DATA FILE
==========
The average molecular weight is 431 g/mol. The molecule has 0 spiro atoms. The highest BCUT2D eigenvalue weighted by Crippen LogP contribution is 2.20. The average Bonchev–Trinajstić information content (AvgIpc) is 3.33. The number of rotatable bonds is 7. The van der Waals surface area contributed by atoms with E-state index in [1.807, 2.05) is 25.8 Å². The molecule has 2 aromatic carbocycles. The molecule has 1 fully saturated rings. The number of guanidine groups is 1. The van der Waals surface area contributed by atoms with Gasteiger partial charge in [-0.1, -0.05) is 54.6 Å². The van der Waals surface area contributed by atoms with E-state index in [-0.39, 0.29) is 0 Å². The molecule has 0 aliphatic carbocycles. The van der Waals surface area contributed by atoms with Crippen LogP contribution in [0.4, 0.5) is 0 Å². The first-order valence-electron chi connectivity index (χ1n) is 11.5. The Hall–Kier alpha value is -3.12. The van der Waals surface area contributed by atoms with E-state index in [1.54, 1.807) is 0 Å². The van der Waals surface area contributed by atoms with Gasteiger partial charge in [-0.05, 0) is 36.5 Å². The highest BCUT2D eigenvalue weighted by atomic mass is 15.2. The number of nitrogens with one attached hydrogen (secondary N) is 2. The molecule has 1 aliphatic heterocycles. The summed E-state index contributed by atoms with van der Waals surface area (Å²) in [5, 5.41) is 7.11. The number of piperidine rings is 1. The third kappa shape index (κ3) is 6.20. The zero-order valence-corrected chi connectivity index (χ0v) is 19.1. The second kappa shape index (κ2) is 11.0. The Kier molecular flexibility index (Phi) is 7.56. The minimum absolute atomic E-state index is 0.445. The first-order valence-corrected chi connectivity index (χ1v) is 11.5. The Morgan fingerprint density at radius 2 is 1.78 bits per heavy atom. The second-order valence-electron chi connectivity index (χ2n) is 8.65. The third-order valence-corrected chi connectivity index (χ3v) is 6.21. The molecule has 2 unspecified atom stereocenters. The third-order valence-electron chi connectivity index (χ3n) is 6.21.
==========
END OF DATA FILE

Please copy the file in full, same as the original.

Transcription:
The average molecular weight is 431 g/mol. The molecule has 0 spiro atoms. The highest BCUT2D eigenvalue weighted by Crippen LogP contribution is 2.20. The average Bonchev–Trinajstić information content (AvgIpc) is 3.33. The number of rotatable bonds is 7. The van der Waals surface area contributed by atoms with E-state index in [1.807, 2.05) is 25.8 Å². The molecule has 2 aromatic carbocycles. The molecule has 1 fully saturated rings. The number of guanidine groups is 1. The van der Waals surface area contributed by atoms with Gasteiger partial charge in [-0.1, -0.05) is 54.6 Å². The van der Waals surface area contributed by atoms with E-state index in [-0.39, 0.29) is 0 Å². The molecule has 0 aliphatic carbocycles. The van der Waals surface area contributed by atoms with Crippen LogP contribution in [0.4, 0.5) is 0 Å². The first-order valence-electron chi connectivity index (χ1n) is 11.5. The Hall–Kier alpha value is -3.12. The van der Waals surface area contributed by atoms with E-state index in [1.54, 1.807) is 0 Å². The van der Waals surface area contributed by atoms with Gasteiger partial charge in [-0.05, 0) is 36.5 Å². The highest BCUT2D eigenvalue weighted by atomic mass is 15.2. The number of nitrogens with one attached hydrogen (secondary N) is 2. The molecule has 1 aliphatic heterocycles. The summed E-state index contributed by atoms with van der Waals surface area (Å²) in [5, 5.41) is 7.11. The number of piperidine rings is 1. The third kappa shape index (κ3) is 6.20. The zero-order valence-corrected chi connectivity index (χ0v) is 19.1. The second kappa shape index (κ2) is 11.0. The Kier molecular flexibility index (Phi) is 7.56. The minimum absolute atomic E-state index is 0.445. The first-order valence-corrected chi connectivity index (χ1v) is 11.5. The Morgan fingerprint density at radius 2 is 1.78 bits per heavy atom. The second-order valence-electron chi connectivity index (χ2n) is 8.65. The third-order valence-corrected chi connectivity index (χ3v) is 6.21. The molecule has 2 unspecified atom stereocenters. The third-order valence-electron chi connectivity index (χ3n) is 6.21.